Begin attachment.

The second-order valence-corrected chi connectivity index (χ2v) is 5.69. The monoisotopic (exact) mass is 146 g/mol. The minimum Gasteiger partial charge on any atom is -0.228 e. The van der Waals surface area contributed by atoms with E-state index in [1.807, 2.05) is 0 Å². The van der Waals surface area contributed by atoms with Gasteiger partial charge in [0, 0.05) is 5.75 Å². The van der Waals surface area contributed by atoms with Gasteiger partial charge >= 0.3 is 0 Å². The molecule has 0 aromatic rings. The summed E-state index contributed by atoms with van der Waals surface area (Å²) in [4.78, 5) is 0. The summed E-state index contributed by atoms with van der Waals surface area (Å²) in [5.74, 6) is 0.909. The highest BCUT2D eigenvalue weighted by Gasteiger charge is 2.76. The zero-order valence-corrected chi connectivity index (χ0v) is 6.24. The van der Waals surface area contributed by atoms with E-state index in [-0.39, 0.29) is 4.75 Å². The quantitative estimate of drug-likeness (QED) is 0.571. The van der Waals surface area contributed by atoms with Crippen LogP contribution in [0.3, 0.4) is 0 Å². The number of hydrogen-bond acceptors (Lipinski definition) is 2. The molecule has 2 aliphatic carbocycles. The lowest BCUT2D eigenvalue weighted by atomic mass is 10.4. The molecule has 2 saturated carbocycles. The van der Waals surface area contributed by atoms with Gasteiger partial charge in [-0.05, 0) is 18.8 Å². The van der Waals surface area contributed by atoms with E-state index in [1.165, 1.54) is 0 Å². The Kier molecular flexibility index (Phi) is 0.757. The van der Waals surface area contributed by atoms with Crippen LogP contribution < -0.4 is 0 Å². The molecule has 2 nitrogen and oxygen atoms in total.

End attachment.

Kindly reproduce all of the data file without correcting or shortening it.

The second-order valence-corrected chi connectivity index (χ2v) is 5.69. The monoisotopic (exact) mass is 146 g/mol. The minimum Gasteiger partial charge on any atom is -0.228 e. The van der Waals surface area contributed by atoms with E-state index in [1.807, 2.05) is 0 Å². The van der Waals surface area contributed by atoms with Gasteiger partial charge in [0, 0.05) is 5.75 Å². The van der Waals surface area contributed by atoms with Gasteiger partial charge >= 0.3 is 0 Å². The molecule has 0 aromatic rings. The summed E-state index contributed by atoms with van der Waals surface area (Å²) in [4.78, 5) is 0. The summed E-state index contributed by atoms with van der Waals surface area (Å²) in [5.74, 6) is 0.909. The highest BCUT2D eigenvalue weighted by Gasteiger charge is 2.76. The zero-order valence-corrected chi connectivity index (χ0v) is 6.24. The van der Waals surface area contributed by atoms with E-state index in [-0.39, 0.29) is 4.75 Å². The quantitative estimate of drug-likeness (QED) is 0.571. The van der Waals surface area contributed by atoms with Crippen LogP contribution in [0.3, 0.4) is 0 Å². The number of hydrogen-bond acceptors (Lipinski definition) is 2. The molecule has 2 aliphatic carbocycles. The lowest BCUT2D eigenvalue weighted by atomic mass is 10.4. The molecule has 2 saturated carbocycles. The van der Waals surface area contributed by atoms with Gasteiger partial charge in [-0.05, 0) is 18.8 Å². The van der Waals surface area contributed by atoms with E-state index in [1.165, 1.54) is 0 Å². The Kier molecular flexibility index (Phi) is 0.757. The van der Waals surface area contributed by atoms with Crippen LogP contribution < -0.4 is 0 Å². The molecule has 2 nitrogen and oxygen atoms in total.